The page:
The equity markets are in trouble. They are in trouble of breaking down for the first time since the April peak of a 2010. Last week we alerted you to the shift in psychology on the other side of the world. As you know by now there is a feeling that China won’t have a hard landing. Compare and contrast that to the rhetoric you heard first after the top in 2007 and bottom in 2009. We have nothing against reaching highs in the market. As a matter of fact, we don’t believe the market has to top out simply because it reached old resistance levels. Certainly, there will be a certain amount of institutional profit taking at those levels. That is to be expected. However, nothing stops these same individuals from getting back in at a certain point, does it?
So here’s the concern. The psychology of the market is shifting. Let’s take the past week for example. I’ve been looking for signs of happiness or euphoria and haven’t found it in this market, until the other day. With the LinkedIn IPO the media announced they were going to ‘party like its 1999.’ Folks, that kind of talk makes me very nervous. They spent the rest of the day asking guests if they thought we were in some kind of IPO bubble. If they have to ask, it’s not a bubble. How could we be in a bubble mere weeks after the nuclear meltdown? That’s not reality. What is reality is that for the first time, we are seeing some real excitement in this market. With apologies to McDonalds, the public isn’t really involved so we don’t see the end of the long bull market, but we do see an intermediate term market in trouble.
Why does it always have to be black or white with some people? If it isn’t a bubble the market is going to crash and it’s the end of the world. Guess what, I’m writing this on Sunday morning and you are reading this on Monday morning. The world is still here. I suspect it will still be here in January 2013 as well. But the NDX is now testing an uptrend line from the July/August lows of last year. This is the 3rd test since March and right now it’s as close to breaking down as it can without actually breaking down. The fat lady is in sight; all she has to do is start singing.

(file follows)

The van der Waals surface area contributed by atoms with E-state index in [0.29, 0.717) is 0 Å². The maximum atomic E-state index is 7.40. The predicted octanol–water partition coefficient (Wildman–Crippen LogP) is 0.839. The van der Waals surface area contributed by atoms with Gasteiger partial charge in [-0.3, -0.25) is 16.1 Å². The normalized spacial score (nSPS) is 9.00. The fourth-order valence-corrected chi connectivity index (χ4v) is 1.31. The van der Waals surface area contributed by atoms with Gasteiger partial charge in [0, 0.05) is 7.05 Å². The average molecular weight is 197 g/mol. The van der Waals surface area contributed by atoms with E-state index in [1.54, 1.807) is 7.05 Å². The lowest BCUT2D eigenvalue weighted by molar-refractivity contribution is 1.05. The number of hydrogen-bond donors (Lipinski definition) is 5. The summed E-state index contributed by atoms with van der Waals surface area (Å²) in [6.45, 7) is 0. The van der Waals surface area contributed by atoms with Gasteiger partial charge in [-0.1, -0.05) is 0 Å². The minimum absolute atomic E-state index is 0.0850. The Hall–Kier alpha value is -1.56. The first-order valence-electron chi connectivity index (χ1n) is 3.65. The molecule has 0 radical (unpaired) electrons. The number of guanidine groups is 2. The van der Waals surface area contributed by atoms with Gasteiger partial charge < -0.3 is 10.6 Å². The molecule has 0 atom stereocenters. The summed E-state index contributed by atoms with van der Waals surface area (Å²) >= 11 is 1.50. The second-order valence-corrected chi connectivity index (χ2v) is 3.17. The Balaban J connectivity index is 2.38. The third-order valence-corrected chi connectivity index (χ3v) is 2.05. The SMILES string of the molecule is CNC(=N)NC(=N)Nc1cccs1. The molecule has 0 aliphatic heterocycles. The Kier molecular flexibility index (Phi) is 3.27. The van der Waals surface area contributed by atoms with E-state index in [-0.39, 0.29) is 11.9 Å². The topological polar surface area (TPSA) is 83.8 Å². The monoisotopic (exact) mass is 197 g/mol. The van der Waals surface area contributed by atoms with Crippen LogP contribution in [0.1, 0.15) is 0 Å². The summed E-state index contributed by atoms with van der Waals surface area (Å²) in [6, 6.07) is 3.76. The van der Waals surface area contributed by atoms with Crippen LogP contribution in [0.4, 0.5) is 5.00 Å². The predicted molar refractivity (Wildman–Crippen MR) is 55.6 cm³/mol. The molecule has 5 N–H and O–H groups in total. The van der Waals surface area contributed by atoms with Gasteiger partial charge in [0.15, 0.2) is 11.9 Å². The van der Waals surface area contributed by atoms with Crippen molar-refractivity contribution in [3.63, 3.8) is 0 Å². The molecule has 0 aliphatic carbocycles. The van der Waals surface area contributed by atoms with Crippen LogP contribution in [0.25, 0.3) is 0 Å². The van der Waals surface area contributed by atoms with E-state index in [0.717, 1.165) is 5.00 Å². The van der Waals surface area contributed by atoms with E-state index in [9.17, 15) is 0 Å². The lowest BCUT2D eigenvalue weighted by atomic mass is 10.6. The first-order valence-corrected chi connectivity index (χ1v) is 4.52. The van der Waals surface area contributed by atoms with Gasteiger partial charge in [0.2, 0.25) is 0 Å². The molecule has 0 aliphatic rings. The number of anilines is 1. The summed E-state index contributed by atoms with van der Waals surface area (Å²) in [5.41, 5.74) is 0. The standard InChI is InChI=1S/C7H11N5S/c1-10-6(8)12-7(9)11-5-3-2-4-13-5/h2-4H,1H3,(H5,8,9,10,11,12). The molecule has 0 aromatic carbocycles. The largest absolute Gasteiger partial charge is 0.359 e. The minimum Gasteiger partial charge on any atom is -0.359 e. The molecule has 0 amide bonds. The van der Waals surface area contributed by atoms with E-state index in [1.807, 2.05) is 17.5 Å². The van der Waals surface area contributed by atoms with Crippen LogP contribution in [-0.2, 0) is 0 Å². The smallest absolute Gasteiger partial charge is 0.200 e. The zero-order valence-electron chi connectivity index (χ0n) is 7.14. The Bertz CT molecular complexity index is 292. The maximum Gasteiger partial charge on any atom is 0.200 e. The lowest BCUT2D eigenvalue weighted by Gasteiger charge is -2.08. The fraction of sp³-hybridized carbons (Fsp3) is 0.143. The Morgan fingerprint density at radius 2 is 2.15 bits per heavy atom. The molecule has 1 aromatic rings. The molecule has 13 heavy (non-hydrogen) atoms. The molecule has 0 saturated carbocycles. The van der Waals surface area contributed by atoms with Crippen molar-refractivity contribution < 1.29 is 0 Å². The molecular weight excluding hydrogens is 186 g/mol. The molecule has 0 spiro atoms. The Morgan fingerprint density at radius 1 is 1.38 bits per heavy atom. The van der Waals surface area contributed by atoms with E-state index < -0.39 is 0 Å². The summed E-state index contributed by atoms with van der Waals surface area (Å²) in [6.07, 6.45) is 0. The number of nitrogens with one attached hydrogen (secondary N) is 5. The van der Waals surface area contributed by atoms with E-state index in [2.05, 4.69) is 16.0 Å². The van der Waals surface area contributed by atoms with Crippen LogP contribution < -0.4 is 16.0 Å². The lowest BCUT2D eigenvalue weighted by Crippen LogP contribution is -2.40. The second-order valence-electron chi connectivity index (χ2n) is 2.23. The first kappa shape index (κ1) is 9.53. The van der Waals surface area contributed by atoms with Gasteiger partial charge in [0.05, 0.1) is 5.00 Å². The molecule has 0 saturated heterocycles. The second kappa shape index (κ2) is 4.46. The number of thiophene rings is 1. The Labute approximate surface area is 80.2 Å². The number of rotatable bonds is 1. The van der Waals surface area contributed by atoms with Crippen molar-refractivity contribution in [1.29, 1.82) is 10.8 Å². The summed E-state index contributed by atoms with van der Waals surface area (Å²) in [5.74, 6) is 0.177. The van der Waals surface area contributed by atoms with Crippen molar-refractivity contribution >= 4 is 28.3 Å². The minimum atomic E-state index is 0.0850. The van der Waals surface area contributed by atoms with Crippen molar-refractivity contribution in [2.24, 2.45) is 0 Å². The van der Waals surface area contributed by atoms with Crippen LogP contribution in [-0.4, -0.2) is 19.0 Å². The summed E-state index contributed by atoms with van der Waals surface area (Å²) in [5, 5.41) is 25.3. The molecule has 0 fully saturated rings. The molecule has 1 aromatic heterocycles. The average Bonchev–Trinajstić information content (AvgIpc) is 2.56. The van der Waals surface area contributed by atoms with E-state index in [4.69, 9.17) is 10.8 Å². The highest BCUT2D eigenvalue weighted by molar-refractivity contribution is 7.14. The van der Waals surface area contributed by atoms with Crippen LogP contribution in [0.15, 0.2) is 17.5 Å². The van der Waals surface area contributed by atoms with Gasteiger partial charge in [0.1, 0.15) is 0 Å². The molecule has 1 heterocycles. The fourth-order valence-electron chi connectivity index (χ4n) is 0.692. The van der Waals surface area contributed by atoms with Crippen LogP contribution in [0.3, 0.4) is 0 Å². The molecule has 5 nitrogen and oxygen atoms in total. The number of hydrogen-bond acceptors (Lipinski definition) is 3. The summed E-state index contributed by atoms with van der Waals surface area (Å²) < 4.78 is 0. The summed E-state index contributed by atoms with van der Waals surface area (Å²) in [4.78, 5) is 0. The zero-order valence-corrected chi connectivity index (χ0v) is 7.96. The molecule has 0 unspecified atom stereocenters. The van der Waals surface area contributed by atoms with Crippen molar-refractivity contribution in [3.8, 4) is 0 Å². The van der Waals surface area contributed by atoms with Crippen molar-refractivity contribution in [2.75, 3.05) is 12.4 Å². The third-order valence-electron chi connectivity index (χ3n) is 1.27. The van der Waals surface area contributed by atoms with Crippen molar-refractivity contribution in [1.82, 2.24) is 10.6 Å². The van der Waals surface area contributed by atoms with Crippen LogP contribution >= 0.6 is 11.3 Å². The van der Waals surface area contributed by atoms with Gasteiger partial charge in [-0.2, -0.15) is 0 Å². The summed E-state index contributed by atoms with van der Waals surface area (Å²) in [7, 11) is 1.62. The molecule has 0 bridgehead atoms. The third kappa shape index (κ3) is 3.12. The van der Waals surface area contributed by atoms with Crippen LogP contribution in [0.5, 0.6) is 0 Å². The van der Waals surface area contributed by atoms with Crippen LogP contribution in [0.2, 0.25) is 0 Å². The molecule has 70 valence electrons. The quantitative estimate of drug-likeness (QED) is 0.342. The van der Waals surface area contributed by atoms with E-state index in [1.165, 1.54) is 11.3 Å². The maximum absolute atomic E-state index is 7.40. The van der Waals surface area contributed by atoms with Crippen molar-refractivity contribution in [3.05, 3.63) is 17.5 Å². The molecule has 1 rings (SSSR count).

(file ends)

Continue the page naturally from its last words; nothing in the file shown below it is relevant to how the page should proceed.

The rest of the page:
On Monday, the BKX staged a comeback and put in a low right on the mid line. It was 90 calendar days off the top back in February along with a good Gann square of 9 reading. But thus far all it has been able to muster is a move up to first resistance. Friday was a bad day for banks and we can ill afford to see banks start leading to the downside. But as you can see from the chart, even if they do flop out here, they are in the upper portion of a downward sloping median channel. As long as they never drop into the lower portion which is the real path of least resistance down they will eventually set up for a rally. The significance to any banking selloff from this point forward is to what degree they get hit. If they stay out of the serious path of least resistance down, chances are whatever is coming down the pike is not long term bear in nature.
So why is it that markets are shifting? The first problem is psychology is getting overheated. The next problem is the fact we hear a lot of talk about a ‘soft patch’ in the economy. Excuse me, but I’m not certain what a soft patch is. It’s that classic sentiment that comes after a really good run in the stock market. See, first they are telling us it’s a weak recovery. By virtue of the fact so many non-teenagers have been chasing burger flipping jobs you can believe it. But a soft patch in a weak recovery? Pardon me for complaining, but I never heard of such a thing. But that’s not the point. The point is psychology is really tricky. After the 2007 top, there was no doubt business had slowed down. It appears business is slowing down again. But in 2007 we were told the economy was coming in for a ‘soft landing.’ Now we don’t have soft landings, we have soft patches. It means the same thing. The bottom line is we’ve transitioned from worriment of a double dip recession which was the wall of worry that allowed the markets to climb to a slope of hope where we hope it’s a soft patch. See the difference? There’s been a shift and it could be we are in the early stages of a new pattern in the stock market.
It was a neutral week for China which attempted to bottom out, did but couldn’t get any lift. That affects everything in commodity land. All of which brings us to the oil market. There are 2 key events materializing in oil that is very instructive for gauging the mood of the crowd. First of all, remember back in 2005 during the Katrina sequence where the market was driven by fear that one day of production or even a single rig is lost. Just the thought of a hurricane was enough to send prices through the roof. Now the threat of flooding in Louisiana and the potential of opening up the spillway did nothing to spike the price of oil. Then they actually opened the spillway and that did little to change anything. Then a lesser publicized event up in Canada, near Calgary actually shut down some production (forest fires) and it did nothing to change the price of oil. Oil is driven by 2 fears; there will either be too much oil or not enough oil. Right now, traders believe in the soft patch theory and all of the demand destruction it will cause. Right now, fires and floods mean nothing. For goodness sakes, did you see where the President threatened sanctions against Syria, of all nations? How much did that move the needle?